"I suffer from attention surplus disorder, Fraa Orolo liked to say, as if it were funny."
This line really stood out to me when I heard author Neal Stephenson read from his new book, Anathem, last Monday. Stephenson, along with William Gibson, Bruce Sterling and others, is part of the generation of "cyberpunk" authors whose vision of a wired, accelerated culture both predicted and helped shape the Internet age. Lately, however, Stephenson has turned his attention to the long view.
Anathem, which I have not yet read, involves a cloistered community of monks that only interacts with the outside world every hundred years, and thus sees the progress of civilization in a kind of exaggerated, time-lapse view that makes the fickle nature of contemporary culture seem even more ridiculous. This work follows on the heels of Stephenson's titanic Baroque Trilogy, which examined the origins of the modern age, including the rise of empirical science and the birth of banking.
It was a propos of that last point that someone asked Stephenson his thoughts on the potential end of the global finance system, given that he had written so voluminously on its beginnings. This was Monday night, after the liquidation of Lehman Brothers, the fire-sale of Merill Lynch, and a 500-point drop in the Dow Jones average, so no one laughed at the question - or at Stephenson's answer.
"It's a symptom of our collective attention deficit disorder," he said. "I mean, what does it say when banks lend out money, but then can't be bothered to figure out if the borrower can pay it back?"
Stephenson, who says he writes his fiction in longhand to give his brain a chance to participate in the editing process, has apparently become a velocity skeptic. Events give weight to his words. The downside of the immediacy, connectivity, and perpetual access to practically everything afforded by the Internet is the loss of a certain strategic perspective that only comes from patience.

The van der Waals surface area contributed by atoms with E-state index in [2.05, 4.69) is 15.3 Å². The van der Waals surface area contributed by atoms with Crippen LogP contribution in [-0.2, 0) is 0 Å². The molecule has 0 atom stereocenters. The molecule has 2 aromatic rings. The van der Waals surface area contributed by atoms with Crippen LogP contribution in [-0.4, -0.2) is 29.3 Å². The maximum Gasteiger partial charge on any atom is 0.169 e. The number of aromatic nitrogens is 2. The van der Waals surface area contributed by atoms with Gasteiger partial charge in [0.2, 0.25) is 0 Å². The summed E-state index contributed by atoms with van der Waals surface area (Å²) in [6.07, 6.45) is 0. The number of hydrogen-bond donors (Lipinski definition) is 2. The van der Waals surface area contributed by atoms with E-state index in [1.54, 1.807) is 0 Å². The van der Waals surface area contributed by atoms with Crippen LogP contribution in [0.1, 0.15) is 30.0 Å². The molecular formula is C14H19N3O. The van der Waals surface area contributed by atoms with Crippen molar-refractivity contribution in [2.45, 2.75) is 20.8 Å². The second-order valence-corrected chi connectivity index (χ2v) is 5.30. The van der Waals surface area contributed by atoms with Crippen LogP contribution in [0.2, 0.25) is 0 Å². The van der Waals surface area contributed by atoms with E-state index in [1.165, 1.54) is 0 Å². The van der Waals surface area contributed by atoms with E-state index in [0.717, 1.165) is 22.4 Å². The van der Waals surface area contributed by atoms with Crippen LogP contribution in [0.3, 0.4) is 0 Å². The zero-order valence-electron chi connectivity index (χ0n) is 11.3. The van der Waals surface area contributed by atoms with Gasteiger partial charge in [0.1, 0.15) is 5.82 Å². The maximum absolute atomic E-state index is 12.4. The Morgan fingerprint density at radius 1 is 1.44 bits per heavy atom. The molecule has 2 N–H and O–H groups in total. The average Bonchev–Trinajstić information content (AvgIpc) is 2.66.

The banking crisis is an illuminating example. For most of their 350 year history, global financial institutions thrived by operating at a glacial pace, based on deliberation, precedent, centralized decision-making, and painstaking processes. To keep up with the accelerated requirements and escalating expectations of their customers, financial services firms began dealing in transactions that would never have met their historical standards of prudence and transparency. I guess bankers felt that exercising caution, under the circumstances, would have been too risky.
The result today resembles a pile-up of 18-wheelers that were drag-racing on a curved road. As food for thought from a future-of-technology perspective, all the benefits promised by pervasive connectivity and the Internet have arguably made the crisis worse. Knowledge-sharing, information access and collaboration facilitated the rapid spread of bad practices, not best practices. The network effect, rather than providing resiliency to fragile systems, exposed institutions at the edge of the crisis to the risky dealings of those at the center, as even more conservative investment firms such as Vanguard, PIMCO and Franklin Advisors may be left holding the bag for Lehman's bad debts. The lack of attention paid by bankers and regulators in the age of velocity and technology-induced ADD has injected dangerous uncertainty into the global economy.
So perhaps it is time to reassess the virtues of attention surplus disorder. After all, attention may be the only commodity available in surplus in the coming months.